The information collection is in accordance with the clearance requirements of Section 3507 of the Paperwork Reduction Act of 1995 (44 U.S.C. 3507). The Commission may not conduct or sponsor, and you are not required to respond to, a collection of information unless it displays a valid Office of Management and Budget (OMB) control number. The time needed to complete and file this form will vary depending on individual circumstances. The estimated average time is displayed on the facing page of this form. Send comments regarding this burden estimate or suggestions for reducing the burden to Director, Office of Information Technology, Securities and Exchange Commission, 100 F Street, NE., Washington, DC 20549.

The information contained in this form is part of a system of records subject to the Privacy Act of 1974, as amended (5 U.S.C. 552a). The Commission has published in the Federal Register the Privacy Act Systems of Records Notice for these records, and the Commission may make “routine use” disclosure of the information as outlined under the Notice.

7. Exchange Act Rule 17g-2(b)(9) requires a credit rating agency to retain copies of all information and documents submitted to the Commission with Form NRSRO These records must be made available for inspection upon a regulatory request.

8. ADDRESS—The mailing address for Form NRSRO is: U. S. Securities and Exchange Commission, Form NRSRO Mailbox, Mail Stop, 100 F Street, NE., Washington, DC 20549-

B. Instructions for Initial Applications

1. Check the appropriate box at the top of Form NRSRO;

2. All Items must be answered and all required responses must be complete. Enter “None” or “N/A” where appropriate;

3. Provide all required information and attachments, including undertakings, exhibits, certifications, and Disclosure Reporting Pages, as applicable;

4. If information submitted, including exhibits and attachments, is found to be or becomes materially inaccurate before the Commission approves the application, promptly furnish the Commission with accurate information, pursuant to Rule 17g-1(c); and

5. Execute the Form.

C. Instructions for Amendments

1. Submit an AMENDMENT to Form NRSRO in order to: Start Printed Page 6428

a. Promptly provide accurate information to the Commission in the event that information on the current Form NRSRO, on any Disclosure Reporting Page (NRSRO), or on Exhibits 2 through 9 becomes materially inaccurate, pursuant to Section 15E(b)(1) of the Exchange Act; or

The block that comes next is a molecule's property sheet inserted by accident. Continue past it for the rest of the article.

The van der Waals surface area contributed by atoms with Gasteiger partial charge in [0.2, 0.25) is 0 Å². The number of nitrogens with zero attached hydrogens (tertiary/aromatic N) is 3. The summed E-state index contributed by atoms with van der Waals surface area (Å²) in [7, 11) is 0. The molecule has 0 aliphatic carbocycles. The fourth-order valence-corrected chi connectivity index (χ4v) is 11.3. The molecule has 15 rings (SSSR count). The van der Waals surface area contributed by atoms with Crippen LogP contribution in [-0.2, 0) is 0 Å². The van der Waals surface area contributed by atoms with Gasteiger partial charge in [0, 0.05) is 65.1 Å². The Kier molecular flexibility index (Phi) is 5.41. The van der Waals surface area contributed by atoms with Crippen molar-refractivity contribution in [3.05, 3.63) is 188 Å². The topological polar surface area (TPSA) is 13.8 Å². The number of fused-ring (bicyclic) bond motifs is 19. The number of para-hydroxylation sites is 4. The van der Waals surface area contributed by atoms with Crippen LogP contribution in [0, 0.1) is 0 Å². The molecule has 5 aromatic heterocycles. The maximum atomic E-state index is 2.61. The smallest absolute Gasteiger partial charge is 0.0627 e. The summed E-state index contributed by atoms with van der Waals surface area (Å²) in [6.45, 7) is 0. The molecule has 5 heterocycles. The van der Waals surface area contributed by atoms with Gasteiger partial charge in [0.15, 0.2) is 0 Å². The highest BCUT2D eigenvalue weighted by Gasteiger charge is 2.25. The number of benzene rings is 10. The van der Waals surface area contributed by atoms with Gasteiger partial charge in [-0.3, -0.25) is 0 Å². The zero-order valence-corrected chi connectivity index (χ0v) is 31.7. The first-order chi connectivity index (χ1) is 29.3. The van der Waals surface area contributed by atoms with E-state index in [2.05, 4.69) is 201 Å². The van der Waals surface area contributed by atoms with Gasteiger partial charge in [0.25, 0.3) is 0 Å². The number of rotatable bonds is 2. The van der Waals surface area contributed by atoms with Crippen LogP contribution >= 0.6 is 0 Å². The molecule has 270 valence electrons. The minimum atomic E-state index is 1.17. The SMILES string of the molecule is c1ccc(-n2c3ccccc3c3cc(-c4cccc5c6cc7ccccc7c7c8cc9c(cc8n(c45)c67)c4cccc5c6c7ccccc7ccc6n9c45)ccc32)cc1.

b. Change the scope of an existing registration to add a class of credit ratings.

2. To submit an AMENDMENT:

a. Check the appropriate box at the top of Form NRSRO and briefly describe the nature of the amendment;

b. Complete Items 1, 2, 4, 5, 7, 8 (with Disclosure Reporting Pages, as applicable), and update, as required, Exhibits 2 through 9, to provide accurate information. (Do not update or attach Exhibits 2 through 9 if the information in them remains materially accurate.) If applying to change the scope of an existing registration, complete Item 6. An NRSRO is not required to update certifications by qualified institutional buyers. (See instructions for Item 6 below.); and

c. Execute the Form.

D. Instructions for Annual Certifications

1. Submit an ANNUAL CERTIFICATION on Form NRSRO within 90 days after the end of each calendar year, in accordance with Section 15E(b)(2) of the Exchange Act;

2. Check the appropriate box at the top of Form NRSRO;

3. Complete and update, as required, Items 1, 2, 4, 5, 7, 8 (with Disclosure Reporting Pages, as applicable), and update, as required, Exhibits 2 through 9, to provide accurate and complete information;

4. Update Exhibit 1;

5. Attach a list of all AMENDMENTs submitted during the previous calendar year; and

6. Execute the Form.

E. Instructions for Specific Line Items

Item 1E. The individual listed as the contact person must be authorized to receive all communications from the Commission and must be responsible for their dissemination within the credit rating agency's organization.

Item 3. Exchange Act Rule 17g-4(c) requires a non-resident rating organization to undertake to provide books and records upon Commission request. The undertaking must be signed by a person duly authorized by the credit rating agency, must be attached to the INITIAL APPLICATION, must be marked “Non-Resident Books and Records Undertaking,” and must be in substantially the following form: